In most cases, the discovery of a new animal species would be considered a positive finding in the scientific community. But the circumstances surrounding the recent unearthing of an entirely new slender-snouted crocodile species in Africa could be an exception to this general rule of thumb.
As it would seem, researchers were observing slender-snouted crocodiles in the wild when they recognized some peculiar physical characteristics in some specimens that captivated their attention. A DNA analysis later revealed that the physical differences were no accident – these were indeed different crocodile species. The findings appear this week in the journal Zootaxa.
Albeit wonderful that researchers have identified a new species, the discovery is proving to be bittersweet. It just so happens that the International Union for Conservation of Nature recognizes the slender-snouted crocodile as a critically-endangered species.
The discovery of the new species means that the small number of slender-snouted crocodiles that are thought to exist is lower than initially thought; this is because that number is now being shared among two different species.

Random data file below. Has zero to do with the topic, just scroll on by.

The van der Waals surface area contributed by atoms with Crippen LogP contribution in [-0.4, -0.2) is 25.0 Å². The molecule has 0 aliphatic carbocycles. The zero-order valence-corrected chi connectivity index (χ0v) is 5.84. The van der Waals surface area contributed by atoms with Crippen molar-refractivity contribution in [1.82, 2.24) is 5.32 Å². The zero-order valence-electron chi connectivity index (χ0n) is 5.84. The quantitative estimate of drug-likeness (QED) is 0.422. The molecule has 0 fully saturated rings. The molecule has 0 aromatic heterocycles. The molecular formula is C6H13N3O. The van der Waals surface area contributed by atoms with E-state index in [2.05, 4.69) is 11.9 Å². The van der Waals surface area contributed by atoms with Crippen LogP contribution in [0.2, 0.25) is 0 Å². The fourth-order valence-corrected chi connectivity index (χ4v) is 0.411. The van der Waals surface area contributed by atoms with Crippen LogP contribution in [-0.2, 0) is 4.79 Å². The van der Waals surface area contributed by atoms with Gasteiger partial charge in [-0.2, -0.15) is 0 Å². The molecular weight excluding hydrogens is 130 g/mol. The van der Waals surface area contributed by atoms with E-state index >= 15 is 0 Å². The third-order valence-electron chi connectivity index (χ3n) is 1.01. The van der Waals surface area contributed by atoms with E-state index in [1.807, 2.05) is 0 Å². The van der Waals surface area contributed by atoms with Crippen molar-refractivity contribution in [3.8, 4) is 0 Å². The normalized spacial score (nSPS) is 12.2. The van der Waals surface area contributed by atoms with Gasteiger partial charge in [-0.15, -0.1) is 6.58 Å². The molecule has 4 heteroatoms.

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"Recognizing the slender-snouted crocodile as actually comprised of two different species is cause for great conservation concern," said study lead author and crocodile expert Matthew Shirley.
"We estimate only 10 percent of slender-snouted crocodiles occur in West Africa, effectively diminishing its population by 90 percent. This makes the West African slender-snouted crocodile one of the most critically endangered crocodile species in the world."
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This isn’t the first time researchers accidentally happened upon a new crocodile species in the wild, but it hasn’t happened for almost 85 years. The newly-discovered species sports a slightly different skull shape and differently-shaped scales, each of which agrees with the genetic differences observed.
Not only will the findings intrigue crocodile aficionados, but it should draw the attention of conservationists. The latest revelation means that there are fewer slender-snouted crocodiles than initially believed, and no one knows yet how many of the new species exist.
"We hope that this better understanding of slender-snouted crocodile evolution and taxonomy draws much-needed attention to the plight of this species, which has long been recognized as the least known crocodilian in the world," Shirley added. "My objective wasn't to describe a new species. We set out to examine the evidence and better understand these elusive crocodiles."
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As it would seem, crocodile researchers have a lot of work to do if they’re to better understand the new species and how it impacts the known numbers of the slender-snouted crocodile.
Source: Florida International University, Zootaxa, IUCN